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  • Su et al 2021_JEMA_preprint

    Rights statement: This is the author’s version of a work that was accepted for publication in Journal of Environmental Management. Changes resulting from the publishing process, such as peer review, editing, corrections, structural formatting, and other quality control mechanisms may not be reflected in this document. Changes may have been made to this work since it was submitted for publication. A definitive version was subsequently published in Journal of Environmental Management, 295, 2021 DOI: 10.1016/j.jenvman.2021.113142

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    Embargo ends: 26/06/22

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Distinct storage mechanisms of soil organic carbon in coniferous forest and evergreen broadleaf forest in tropical China

Research output: Contribution to journalJournal articlepeer-review

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  • Fanglong Su
  • Shan Xu
  • Emma Sayer
  • Weibin Chen
  • Yue Du
  • Xiankai Lu
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Article number113142
<mark>Journal publication date</mark>1/10/2021
<mark>Journal</mark>Journal of Environmental Management
Volume295
Number of pages11
Publication StatusPublished
Early online date26/06/21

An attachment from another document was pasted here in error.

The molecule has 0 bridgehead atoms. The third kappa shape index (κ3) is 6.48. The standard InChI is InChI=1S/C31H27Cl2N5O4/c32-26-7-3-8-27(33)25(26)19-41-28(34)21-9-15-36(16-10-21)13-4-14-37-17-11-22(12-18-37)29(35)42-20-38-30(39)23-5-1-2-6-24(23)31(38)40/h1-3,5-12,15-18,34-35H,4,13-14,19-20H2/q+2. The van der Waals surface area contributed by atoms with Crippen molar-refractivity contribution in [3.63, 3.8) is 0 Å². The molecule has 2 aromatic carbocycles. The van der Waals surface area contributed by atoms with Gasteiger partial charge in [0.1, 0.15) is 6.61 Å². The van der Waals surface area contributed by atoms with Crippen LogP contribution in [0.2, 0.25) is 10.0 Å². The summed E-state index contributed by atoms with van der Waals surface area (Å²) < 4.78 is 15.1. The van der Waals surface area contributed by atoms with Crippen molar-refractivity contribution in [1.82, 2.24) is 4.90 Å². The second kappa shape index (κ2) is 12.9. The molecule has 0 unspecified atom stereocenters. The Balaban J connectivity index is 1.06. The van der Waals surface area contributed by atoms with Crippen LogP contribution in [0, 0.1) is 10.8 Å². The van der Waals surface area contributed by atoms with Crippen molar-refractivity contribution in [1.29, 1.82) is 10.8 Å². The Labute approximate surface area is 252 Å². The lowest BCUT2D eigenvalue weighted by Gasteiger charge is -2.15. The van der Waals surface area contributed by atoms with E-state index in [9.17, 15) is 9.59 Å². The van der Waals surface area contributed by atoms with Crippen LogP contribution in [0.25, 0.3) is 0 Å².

<mark>Original language</mark>English

Abstract

The impact of human activities on soil carbon (C) storage in tropical forests has aroused wide concern during the past decades, because these ecosystems play a key role in ameliorating global climate change. However, there remain uncertainties about how land-use history alters soil organic carbon (SOC) stability and storage in different forests. In this study, we measured the C content and mass distributions of soil aggregates, density fractions, mineral-bound C and microbial biomass C in the organic horizon, 0-10 cm and 10-20 cm soil layers in coniferous forest and evergreen broadleaf forest at Dinghushan Biosphere Reserve in tropical China. The broadleaf forest had larger SOC stocks than the coniferous forest, but the proportion of SOC stored in different density fractions at 0-10 cm soils was similar between forest types, while a greater proportion of SOC was stored in microaggregates in the coniferous forest. Most of the SOC was held as light fraction C in the organic horizon in the coniferous forest, whereas the concentrations of mineral-bound C were higher in the broadleaf forest. These findings indicate clear differences in the protection of SOC between broadleaf and coniferous forests growing on the same soil type. We propose that historic conversion of broadleaf forest to coniferous forest has reduced soil C sequestration capacity by altering the diversity and quality of plant inputs to the soil, which in turn affected macroaggregate formation, soil chemical properties and microbial biomass. Our results thus demonstrate that changes in forest tree species composition could have long-lasting effects on soil structure and carbon storage, providing crucial evidence for policy decisions on forest carbon sink management.

Bibliographic note

This is the author’s version of a work that was accepted for publication in Journal of Environmental Management. Changes resulting from the publishing process, such as peer review, editing, corrections, structural formatting, and other quality control mechanisms may not be reflected in this document. Changes may have been made to this work since it was submitted for publication. A definitive version was subsequently published in Journal of Environmental Management, 295, 2021 DOI: 10.1016/j.jenvman.2021.113142